Ophthalmic Delusional Parasitosis

From EyeWiki

Disease Entity


Delusional parasitosis (DP) is a monothematic, somatic delusional disorder.[1] Ophthalmic delusional parasitosis is a subtype of DP in which patients have a fixed belief that parasites are infesting their eyes. These beliefs persist even without evidence to support them. Patients with DP can have fixed beliefs involving any organ, skin being the most common organ involved.[2] Ophthalmic DP presents as a cutaneous delusion such as insects crawling in the eyelids[3] [4] and less commonly as parasites invading the eye itself.[5] In a broader sense, DP can be classified as primary, secondary (functional), or organic.[6] Primary DP patients present with delusions, but they have no underlying psychiatric or organic condition. Patients with secondary DP have an underlying psychiatric cause for their delusion. Delusions in patients with organic DP, are secondary to other sources such as medical conditions, infectious diseases, or drug abuse.


The incidence of DP is between 1.9 to 27.3 cases per year per 100,000 people.[7] Although DP can present in any age, it most often presents in patients between 50 to 70 years old. Caucasians are more likely to present with these somatic delusions.[2] Women and men present with delusional parasitosis in a ratio of 1:1 under the age of 50, however over the age of 50 women are more likely to present with this condition than men at a ratio of 3:1.[2]


The inciting cause of delusional parasitosis is not always discovered. However, some patients report a preceding stressful life event.[2]

General Pathology

When samples are taken from patient’s skin lesions or excoriations, no true parasites are found.[6]


The pathophysiology of ophthalmic DP and DP is not well understood. However, Huber et al. proposed that deterioration of striatal dopamine transporter (DAT) receptors may play a role.[7][8] As DAT levels in the striatum diminish, extracellular dopamine levels increase. Some other conditions that diminish the functionality of DAT include cocaine use, alcohol use, schizophrenia, Parkinson’s disease, and Huntington’s disease. All these conditions have been linked as secondary causes of DP with associated decreased DAT function. Atypical antipsychotics, which are dopamine receptor inhibitors, have been utilized as an effective treatment in patients with primary delusional parasitosis.[9] This provides further credence to the theory proposed by Huber et al.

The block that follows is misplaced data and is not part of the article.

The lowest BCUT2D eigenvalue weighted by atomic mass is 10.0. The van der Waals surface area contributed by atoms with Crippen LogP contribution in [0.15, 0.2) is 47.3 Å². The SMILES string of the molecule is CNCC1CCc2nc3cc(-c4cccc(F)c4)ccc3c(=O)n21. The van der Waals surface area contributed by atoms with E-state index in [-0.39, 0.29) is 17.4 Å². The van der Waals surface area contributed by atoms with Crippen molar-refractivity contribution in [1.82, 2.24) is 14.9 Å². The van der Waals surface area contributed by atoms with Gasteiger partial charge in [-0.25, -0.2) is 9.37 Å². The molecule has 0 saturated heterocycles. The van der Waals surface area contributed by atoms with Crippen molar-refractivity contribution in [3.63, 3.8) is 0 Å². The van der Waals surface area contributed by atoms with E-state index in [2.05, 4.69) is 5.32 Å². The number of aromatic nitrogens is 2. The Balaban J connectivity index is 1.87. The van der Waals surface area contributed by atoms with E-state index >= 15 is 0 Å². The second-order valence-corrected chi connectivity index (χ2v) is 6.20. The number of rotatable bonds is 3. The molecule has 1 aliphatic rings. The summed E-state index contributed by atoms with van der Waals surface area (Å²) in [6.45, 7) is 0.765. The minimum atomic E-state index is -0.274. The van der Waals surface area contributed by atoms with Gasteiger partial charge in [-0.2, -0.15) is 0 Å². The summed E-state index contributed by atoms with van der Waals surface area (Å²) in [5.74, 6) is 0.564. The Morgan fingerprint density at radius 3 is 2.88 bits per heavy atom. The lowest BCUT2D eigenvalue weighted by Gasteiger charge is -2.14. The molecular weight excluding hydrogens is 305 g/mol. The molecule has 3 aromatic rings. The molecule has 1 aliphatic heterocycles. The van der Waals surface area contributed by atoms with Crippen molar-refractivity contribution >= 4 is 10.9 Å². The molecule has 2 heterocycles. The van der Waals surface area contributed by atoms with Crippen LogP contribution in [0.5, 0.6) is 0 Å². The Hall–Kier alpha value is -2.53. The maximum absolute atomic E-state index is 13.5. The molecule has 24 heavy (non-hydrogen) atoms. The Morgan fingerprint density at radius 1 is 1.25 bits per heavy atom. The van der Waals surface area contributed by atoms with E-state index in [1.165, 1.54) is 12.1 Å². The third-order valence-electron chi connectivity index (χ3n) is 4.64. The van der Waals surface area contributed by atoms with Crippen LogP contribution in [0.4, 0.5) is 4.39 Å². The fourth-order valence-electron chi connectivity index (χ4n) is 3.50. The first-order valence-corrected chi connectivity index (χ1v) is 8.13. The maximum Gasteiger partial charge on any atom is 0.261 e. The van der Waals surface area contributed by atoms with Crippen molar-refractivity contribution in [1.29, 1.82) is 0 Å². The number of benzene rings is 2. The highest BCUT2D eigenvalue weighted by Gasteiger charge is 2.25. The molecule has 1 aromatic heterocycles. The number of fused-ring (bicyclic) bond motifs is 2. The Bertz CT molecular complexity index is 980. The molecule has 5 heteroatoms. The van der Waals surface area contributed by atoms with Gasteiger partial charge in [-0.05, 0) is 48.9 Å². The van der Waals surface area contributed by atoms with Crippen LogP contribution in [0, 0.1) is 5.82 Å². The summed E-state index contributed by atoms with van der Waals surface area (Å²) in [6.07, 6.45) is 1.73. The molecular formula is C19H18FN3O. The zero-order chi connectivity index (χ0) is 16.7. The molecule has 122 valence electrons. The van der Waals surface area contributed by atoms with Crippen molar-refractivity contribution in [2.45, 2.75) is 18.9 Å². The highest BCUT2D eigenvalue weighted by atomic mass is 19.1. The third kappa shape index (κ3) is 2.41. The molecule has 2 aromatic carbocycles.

Delusional Parasitosis is a diagnosis of exclusion. Therefore, when clinicians are evaluating a patient complaining of parasitic infection, a thorough work up is advised to rule out other causes for the patient’s symptoms.


Patient history may include exposure to various potential vectors such as other people infected with parasites, house pets, or recent travel to developing countries. Patients can also develop DP after successful treatment for a real parasitic infection in the past.[2]

Physical examination

Patients suffering from tactile hallucinations involving the skin may present with skin excoriations, ulcers, or corneal abrasions from attempting to remove the perceived parasites.[10] They may also have chemical dermatitis from attempts to cleanse the infected skin with home remedies.[7] Slit lamp exam and dilated fundus exam can assess for an inflammatory response or other signs which might indicate real parasitosis or organic DP. Fluorescein is useful for detecting corneal abrasions.


Ophthalmic DP will present primarily in patients as a complaint of parasitic eye infection. Associated symptoms may include pruritis or tactile hallucinations such as a sensation of bugs crawling or biting through the patient’s eyelids. However, clinicians should be aware that the clinical presentation can vary as broadly as the patient’s imagination allows.

Clinical diagnosis

Delusional Parasitosis is a somatic subtype of delusional disorder. According to the DSM-5, patients with delusional disorder must:

  1. Have the persistent delusion for at least 1 month
  2. Not meet criteria for schizophrenia
  3. Not have markedly impaired function, odd or bizarre behavior
  4. Not have prolonged episodes of mania or depression. If episodes exist, they must be brief in comparison to the length of the delusion
  5. Not have another underlying cause for delusions such as substance use, a medical condition, or other mental illness[1]

Diagnostic procedures

An MRI brain and orbits with and without contrast can help assess for abnormal brain lesions or other secondary causes that may lead to the patient’s delusions. Sometimes, physicians may decide to perform mineral oil skin scrapings or biopsy to assess for parasites.[6][9]

Laboratory test

A large part of the work up for patients with delusional parasitosis includes ruling out true microbial infection, and organic causes of delusional parasitosis. Providers can consider ordering: complete blood count with eosinophils, urine drug screen, IgE level, vitamin levels such as B12 and folate, thyroid labs, and testing for microbial organisms such as syphilis, tuberculosis, HIV, or other endemic organisms.[6] [7]

Differential diagnosis

The differential diagnosis includes real parasitosis, psychiatric illness, substance use, and organic ophthalmic or medical pathology. Patient’s may present with ocular symptoms other than their parasitic delusion such as vision loss or eye pain. Therefore, a full work up is recommended to rule out life or vision threatening causes before diagnosing a patient with ophthalmic delusional parasitosis.